The United States Supreme Court announced that it has declined to hear HUDs latest challenge to a previous federal appeals court decision which requires the agency to follow standard procurement practices in the Performance-Based Contract Administrator (PBCA) Program.
In the past, HUD managed the PBCA Program through competitively awarded contracts. Then in 2012, HUD re-cast the procurement contracts as cooperative agreements through a Notice of Funding Availability (NOFA). During the application period of the PBCA NOFA, 42 states filed protests with the Government Accountability Office due to HUDs use of the NOFA as the award mechanism for the PBCA contracts. On August 15, 2012, the GAO sustained the protests. The GAO determined that HUDs use of a NOFA to award the PBCA contracts to administer the project-based Section 8 HAP contracts was improper because the principal purpose of the NOFA was to obtain contract administration services for HUDs direct benefit and use, which should be acquired under a procurement instrument that results in the award of a contract.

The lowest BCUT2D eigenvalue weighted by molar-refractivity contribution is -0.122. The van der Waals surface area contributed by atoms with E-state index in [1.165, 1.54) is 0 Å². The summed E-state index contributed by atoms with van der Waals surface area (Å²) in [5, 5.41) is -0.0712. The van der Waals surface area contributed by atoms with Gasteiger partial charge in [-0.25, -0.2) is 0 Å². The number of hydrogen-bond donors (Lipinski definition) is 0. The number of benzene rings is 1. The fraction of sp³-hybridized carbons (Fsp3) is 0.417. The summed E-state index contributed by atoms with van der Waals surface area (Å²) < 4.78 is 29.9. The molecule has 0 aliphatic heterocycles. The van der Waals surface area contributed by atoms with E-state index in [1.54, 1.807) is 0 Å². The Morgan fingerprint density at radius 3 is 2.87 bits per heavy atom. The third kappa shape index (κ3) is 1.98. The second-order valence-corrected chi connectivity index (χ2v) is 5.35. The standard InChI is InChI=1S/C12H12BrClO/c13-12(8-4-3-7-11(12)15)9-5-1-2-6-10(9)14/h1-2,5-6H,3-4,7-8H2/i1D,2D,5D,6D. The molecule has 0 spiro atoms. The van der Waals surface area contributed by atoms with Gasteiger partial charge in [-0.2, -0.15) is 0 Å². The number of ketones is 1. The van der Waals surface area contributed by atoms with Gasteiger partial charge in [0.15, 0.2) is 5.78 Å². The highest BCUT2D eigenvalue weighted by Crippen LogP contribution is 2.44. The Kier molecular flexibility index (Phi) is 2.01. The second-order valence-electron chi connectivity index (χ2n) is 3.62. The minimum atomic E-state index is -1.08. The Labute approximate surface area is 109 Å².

After a long series of appeals from both HUD and the plaintiffs, on March 25, 2014, the US Court of Appeals for the Federal Circuit ruled that the PBCAs are procurement agreements, not cooperative agreements as HUD had argued. HUD filed a petition for a writ of certiorari, or a cert. petition, with the Supreme Court, asking the court to consider this appeal. However, with the Supreme Court declining to hear this cert. petition, the series of legal challenges has now concluded and the next step will be for HUD to reinstate a formal, competitive procurement process in the PBCA Program.